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$1.4 MILLION PARED FROM SCHOOL PLAN

The latest draft of the North Tonawanda School District's 1989-90 budget reflects an 8.1 percent increase over this year and tax rate increases of 5.4 percent per $,1000 of assessed valuation for homestead, or residential properties, and 14.96 percent for non-homestead, or commercial properties.

Superintendent Michael S. Pavlovich Thursday night presented the School Board a $33,561,677 version of next year's spending package, which is $1.4 million less than the initial proposal. Further cuts are expected before a tentative budget is adopted June 8. A public hearing has been scheduled for June 22.

The tax picture has been complicated somewhat, however, because of an option open to the North Tonawanda Common Council that allows it to adjust the the proportion of homestead levies to non-homestead by 25 percent. If the Council exercises that option, school taxes would increase 9.47 percent for homestead properties and 8.57 percent for non-homestead.

The board informally agreed to ask the city what its intentions are. Pavlovich said a change in the ratio between the two classes of property also would affect the next city budget in February.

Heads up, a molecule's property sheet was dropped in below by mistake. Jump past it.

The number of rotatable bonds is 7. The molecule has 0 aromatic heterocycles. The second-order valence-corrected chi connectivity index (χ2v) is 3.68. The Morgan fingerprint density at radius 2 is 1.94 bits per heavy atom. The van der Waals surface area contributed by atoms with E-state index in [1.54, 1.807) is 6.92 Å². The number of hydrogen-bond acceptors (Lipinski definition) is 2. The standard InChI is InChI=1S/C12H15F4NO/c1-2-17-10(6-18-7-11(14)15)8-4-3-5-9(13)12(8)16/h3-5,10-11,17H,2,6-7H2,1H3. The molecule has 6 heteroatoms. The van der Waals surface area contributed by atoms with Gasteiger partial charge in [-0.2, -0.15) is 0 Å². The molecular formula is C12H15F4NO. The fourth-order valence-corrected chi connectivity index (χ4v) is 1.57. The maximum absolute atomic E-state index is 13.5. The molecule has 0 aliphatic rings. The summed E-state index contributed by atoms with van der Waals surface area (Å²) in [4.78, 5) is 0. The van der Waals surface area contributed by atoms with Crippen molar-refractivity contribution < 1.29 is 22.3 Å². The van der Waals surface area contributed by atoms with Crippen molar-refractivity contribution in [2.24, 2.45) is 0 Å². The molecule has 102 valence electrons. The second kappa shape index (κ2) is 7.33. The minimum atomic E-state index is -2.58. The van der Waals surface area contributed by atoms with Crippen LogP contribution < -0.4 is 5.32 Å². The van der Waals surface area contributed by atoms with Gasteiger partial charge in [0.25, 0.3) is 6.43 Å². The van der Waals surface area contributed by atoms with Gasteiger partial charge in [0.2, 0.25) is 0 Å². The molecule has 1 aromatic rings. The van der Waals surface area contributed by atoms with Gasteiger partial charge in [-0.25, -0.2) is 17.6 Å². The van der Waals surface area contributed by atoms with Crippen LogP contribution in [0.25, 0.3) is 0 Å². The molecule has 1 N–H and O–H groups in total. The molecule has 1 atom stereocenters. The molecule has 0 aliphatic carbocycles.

The board's budget committee will be meet next week to go over several additional requests, including staff, supplies and new uniforms for the high school marching band. Pavlovich said that "a good case can be made for every item" on the list.

Earlier, teacher representatives addressed the board about concerns over cuts in staff and programs.

Board member Stephen Lampkin said he was "not in favor of staff cuts if they mean increases in class size."

In other business, the board once again delayed making a decision on whether to accept some $1.1 million in bids for reconstruction of the district's bus garage. Board member Frank Serio later said that board members planned to meet today to discuss the project, but added that he thought the garage issue was a "white elephant" and was "going to go down."

The board also agreed to talk further with the city about plans for a new Little League baseball and softball complex on Walck Road. The district has some 16 acres available, which could be added to city property. The new site is needed because of plans to build a co-generation plant on the Erie Avenue land now occupied by Ramsay Field.

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